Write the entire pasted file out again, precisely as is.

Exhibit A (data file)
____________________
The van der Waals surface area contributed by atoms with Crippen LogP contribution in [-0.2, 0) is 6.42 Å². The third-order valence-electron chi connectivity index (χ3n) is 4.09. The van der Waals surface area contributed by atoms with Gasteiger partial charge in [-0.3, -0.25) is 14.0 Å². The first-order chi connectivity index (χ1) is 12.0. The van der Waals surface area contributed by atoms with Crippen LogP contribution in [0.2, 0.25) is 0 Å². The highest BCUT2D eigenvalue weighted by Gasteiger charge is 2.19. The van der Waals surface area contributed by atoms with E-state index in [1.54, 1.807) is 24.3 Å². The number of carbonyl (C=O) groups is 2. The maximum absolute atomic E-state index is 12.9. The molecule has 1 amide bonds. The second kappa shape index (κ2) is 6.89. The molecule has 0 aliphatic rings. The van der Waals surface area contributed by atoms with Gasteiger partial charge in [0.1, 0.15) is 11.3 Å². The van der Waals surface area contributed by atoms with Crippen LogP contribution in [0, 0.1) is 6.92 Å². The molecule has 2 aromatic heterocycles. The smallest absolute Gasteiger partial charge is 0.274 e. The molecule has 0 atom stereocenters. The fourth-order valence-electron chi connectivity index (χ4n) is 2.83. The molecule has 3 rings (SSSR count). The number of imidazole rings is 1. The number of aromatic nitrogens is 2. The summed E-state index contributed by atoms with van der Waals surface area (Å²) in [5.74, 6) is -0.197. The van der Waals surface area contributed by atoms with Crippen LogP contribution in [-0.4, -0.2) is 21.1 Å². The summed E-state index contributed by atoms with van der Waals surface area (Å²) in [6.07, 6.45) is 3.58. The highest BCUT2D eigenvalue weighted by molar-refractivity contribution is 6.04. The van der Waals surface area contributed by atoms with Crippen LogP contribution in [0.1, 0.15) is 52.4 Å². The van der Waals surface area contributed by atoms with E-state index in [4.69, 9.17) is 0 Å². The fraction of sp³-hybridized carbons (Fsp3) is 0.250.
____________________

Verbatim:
The van der Waals surface area contributed by atoms with Crippen LogP contribution in [-0.2, 0) is 6.42 Å². The third-order valence-electron chi connectivity index (χ3n) is 4.09. The van der Waals surface area contributed by atoms with Gasteiger partial charge in [-0.3, -0.25) is 14.0 Å². The first-order chi connectivity index (χ1) is 12.0. The van der Waals surface area contributed by atoms with Crippen LogP contribution in [0.2, 0.25) is 0 Å². The highest BCUT2D eigenvalue weighted by Gasteiger charge is 2.19. The van der Waals surface area contributed by atoms with E-state index in [1.54, 1.807) is 24.3 Å². The number of carbonyl (C=O) groups is 2. The maximum absolute atomic E-state index is 12.9. The molecule has 1 amide bonds. The second kappa shape index (κ2) is 6.89. The molecule has 0 aliphatic rings. The van der Waals surface area contributed by atoms with Gasteiger partial charge in [0.1, 0.15) is 11.3 Å². The van der Waals surface area contributed by atoms with Crippen LogP contribution in [0, 0.1) is 6.92 Å². The molecule has 2 aromatic heterocycles. The smallest absolute Gasteiger partial charge is 0.274 e. The molecule has 0 atom stereocenters. The fourth-order valence-electron chi connectivity index (χ4n) is 2.83. The molecule has 3 rings (SSSR count). The number of imidazole rings is 1. The number of aromatic nitrogens is 2. The summed E-state index contributed by atoms with van der Waals surface area (Å²) in [5.74, 6) is -0.197. The van der Waals surface area contributed by atoms with Crippen LogP contribution in [-0.4, -0.2) is 21.1 Å². The summed E-state index contributed by atoms with van der Waals surface area (Å²) in [6.07, 6.45) is 3.58. The highest BCUT2D eigenvalue weighted by molar-refractivity contribution is 6.04. The van der Waals surface area contributed by atoms with Crippen LogP contribution in [0.1, 0.15) is 52.4 Å². The van der Waals surface area contributed by atoms with E-state index in [4.69, 9.17) is 0 Å². The fraction of sp³-hybridized carbons (Fsp3) is 0.250.